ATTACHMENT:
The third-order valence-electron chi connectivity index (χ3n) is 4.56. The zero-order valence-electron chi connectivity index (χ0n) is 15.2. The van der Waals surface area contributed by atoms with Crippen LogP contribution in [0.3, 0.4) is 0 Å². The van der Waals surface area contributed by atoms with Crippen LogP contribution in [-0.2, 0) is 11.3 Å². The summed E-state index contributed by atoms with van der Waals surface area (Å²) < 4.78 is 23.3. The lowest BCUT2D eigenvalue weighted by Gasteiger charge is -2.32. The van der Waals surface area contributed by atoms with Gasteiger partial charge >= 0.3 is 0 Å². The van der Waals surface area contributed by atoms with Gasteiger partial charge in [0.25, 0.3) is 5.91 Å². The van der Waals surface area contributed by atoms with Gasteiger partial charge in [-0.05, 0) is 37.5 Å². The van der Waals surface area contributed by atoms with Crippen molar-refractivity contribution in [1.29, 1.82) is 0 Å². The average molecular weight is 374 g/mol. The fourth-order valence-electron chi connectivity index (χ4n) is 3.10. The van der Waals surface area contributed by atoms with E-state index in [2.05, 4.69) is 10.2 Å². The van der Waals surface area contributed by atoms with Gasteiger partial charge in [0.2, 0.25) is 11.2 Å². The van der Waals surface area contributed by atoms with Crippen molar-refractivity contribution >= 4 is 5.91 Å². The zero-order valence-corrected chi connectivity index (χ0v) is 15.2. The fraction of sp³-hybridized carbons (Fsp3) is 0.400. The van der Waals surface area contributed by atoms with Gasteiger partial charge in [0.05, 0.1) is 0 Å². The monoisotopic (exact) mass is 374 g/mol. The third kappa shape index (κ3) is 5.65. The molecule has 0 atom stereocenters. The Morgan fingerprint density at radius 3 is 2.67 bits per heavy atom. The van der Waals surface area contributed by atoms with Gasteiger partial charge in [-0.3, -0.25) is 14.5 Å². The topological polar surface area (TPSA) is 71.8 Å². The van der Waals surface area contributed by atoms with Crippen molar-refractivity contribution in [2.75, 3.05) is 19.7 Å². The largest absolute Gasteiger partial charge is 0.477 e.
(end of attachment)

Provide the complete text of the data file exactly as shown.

The third-order valence-electron chi connectivity index (χ3n) is 4.56. The zero-order valence-electron chi connectivity index (χ0n) is 15.2. The van der Waals surface area contributed by atoms with Crippen LogP contribution in [0.3, 0.4) is 0 Å². The van der Waals surface area contributed by atoms with Crippen LogP contribution in [-0.2, 0) is 11.3 Å². The summed E-state index contributed by atoms with van der Waals surface area (Å²) < 4.78 is 23.3. The lowest BCUT2D eigenvalue weighted by Gasteiger charge is -2.32. The van der Waals surface area contributed by atoms with Gasteiger partial charge >= 0.3 is 0 Å². The van der Waals surface area contributed by atoms with Gasteiger partial charge in [0.25, 0.3) is 5.91 Å². The van der Waals surface area contributed by atoms with Gasteiger partial charge in [-0.05, 0) is 37.5 Å². The van der Waals surface area contributed by atoms with Crippen molar-refractivity contribution in [1.29, 1.82) is 0 Å². The average molecular weight is 374 g/mol. The fourth-order valence-electron chi connectivity index (χ4n) is 3.10. The van der Waals surface area contributed by atoms with E-state index in [2.05, 4.69) is 10.2 Å². The van der Waals surface area contributed by atoms with Gasteiger partial charge in [0.2, 0.25) is 11.2 Å². The van der Waals surface area contributed by atoms with Crippen molar-refractivity contribution >= 4 is 5.91 Å². The zero-order valence-corrected chi connectivity index (χ0v) is 15.2. The fraction of sp³-hybridized carbons (Fsp3) is 0.400. The van der Waals surface area contributed by atoms with Gasteiger partial charge in [0.05, 0.1) is 0 Å². The monoisotopic (exact) mass is 374 g/mol. The third kappa shape index (κ3) is 5.65. The molecule has 0 atom stereocenters. The Morgan fingerprint density at radius 3 is 2.67 bits per heavy atom. The van der Waals surface area contributed by atoms with Gasteiger partial charge in [-0.3, -0.25) is 14.5 Å². The topological polar surface area (TPSA) is 71.8 Å². The van der Waals surface area contributed by atoms with Crippen molar-refractivity contribution in [2.75, 3.05) is 19.7 Å². The largest absolute Gasteiger partial charge is 0.477 e.